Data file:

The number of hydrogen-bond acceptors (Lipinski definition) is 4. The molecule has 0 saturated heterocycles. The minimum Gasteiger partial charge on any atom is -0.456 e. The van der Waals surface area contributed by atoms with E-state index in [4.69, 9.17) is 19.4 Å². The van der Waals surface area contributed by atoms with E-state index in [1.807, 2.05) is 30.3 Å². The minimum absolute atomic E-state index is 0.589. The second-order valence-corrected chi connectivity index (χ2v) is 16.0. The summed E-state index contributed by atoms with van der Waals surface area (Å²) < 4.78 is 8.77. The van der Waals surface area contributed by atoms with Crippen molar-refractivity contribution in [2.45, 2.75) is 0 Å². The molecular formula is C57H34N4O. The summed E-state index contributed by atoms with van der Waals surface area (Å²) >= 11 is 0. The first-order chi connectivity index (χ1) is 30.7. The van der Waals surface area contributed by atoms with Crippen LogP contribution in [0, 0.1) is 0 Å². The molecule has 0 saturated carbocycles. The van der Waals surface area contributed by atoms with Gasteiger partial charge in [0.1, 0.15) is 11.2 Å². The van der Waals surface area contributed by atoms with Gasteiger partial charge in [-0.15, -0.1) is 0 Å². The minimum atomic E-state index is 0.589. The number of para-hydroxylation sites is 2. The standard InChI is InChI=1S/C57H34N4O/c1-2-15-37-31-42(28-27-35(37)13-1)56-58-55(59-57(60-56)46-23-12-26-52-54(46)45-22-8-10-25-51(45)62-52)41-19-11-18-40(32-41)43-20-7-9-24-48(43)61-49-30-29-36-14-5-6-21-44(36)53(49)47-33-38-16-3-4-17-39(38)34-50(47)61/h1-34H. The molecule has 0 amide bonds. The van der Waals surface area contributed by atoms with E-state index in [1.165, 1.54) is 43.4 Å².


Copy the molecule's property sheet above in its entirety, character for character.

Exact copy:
The number of hydrogen-bond acceptors (Lipinski definition) is 4. The molecule has 0 saturated heterocycles. The minimum Gasteiger partial charge on any atom is -0.456 e. The van der Waals surface area contributed by atoms with E-state index in [4.69, 9.17) is 19.4 Å². The van der Waals surface area contributed by atoms with E-state index in [1.807, 2.05) is 30.3 Å². The minimum absolute atomic E-state index is 0.589. The second-order valence-corrected chi connectivity index (χ2v) is 16.0. The summed E-state index contributed by atoms with van der Waals surface area (Å²) < 4.78 is 8.77. The van der Waals surface area contributed by atoms with Crippen molar-refractivity contribution in [2.45, 2.75) is 0 Å². The molecular formula is C57H34N4O. The summed E-state index contributed by atoms with van der Waals surface area (Å²) >= 11 is 0. The first-order chi connectivity index (χ1) is 30.7. The van der Waals surface area contributed by atoms with Crippen LogP contribution in [0, 0.1) is 0 Å². The molecule has 0 saturated carbocycles. The van der Waals surface area contributed by atoms with Gasteiger partial charge in [0.1, 0.15) is 11.2 Å². The van der Waals surface area contributed by atoms with Gasteiger partial charge in [-0.15, -0.1) is 0 Å². The minimum atomic E-state index is 0.589. The number of para-hydroxylation sites is 2. The standard InChI is InChI=1S/C57H34N4O/c1-2-15-37-31-42(28-27-35(37)13-1)56-58-55(59-57(60-56)46-23-12-26-52-54(46)45-22-8-10-25-51(45)62-52)41-19-11-18-40(32-41)43-20-7-9-24-48(43)61-49-30-29-36-14-5-6-21-44(36)53(49)47-33-38-16-3-4-17-39(38)34-50(47)61/h1-34H. The molecule has 0 amide bonds. The van der Waals surface area contributed by atoms with E-state index in [1.165, 1.54) is 43.4 Å².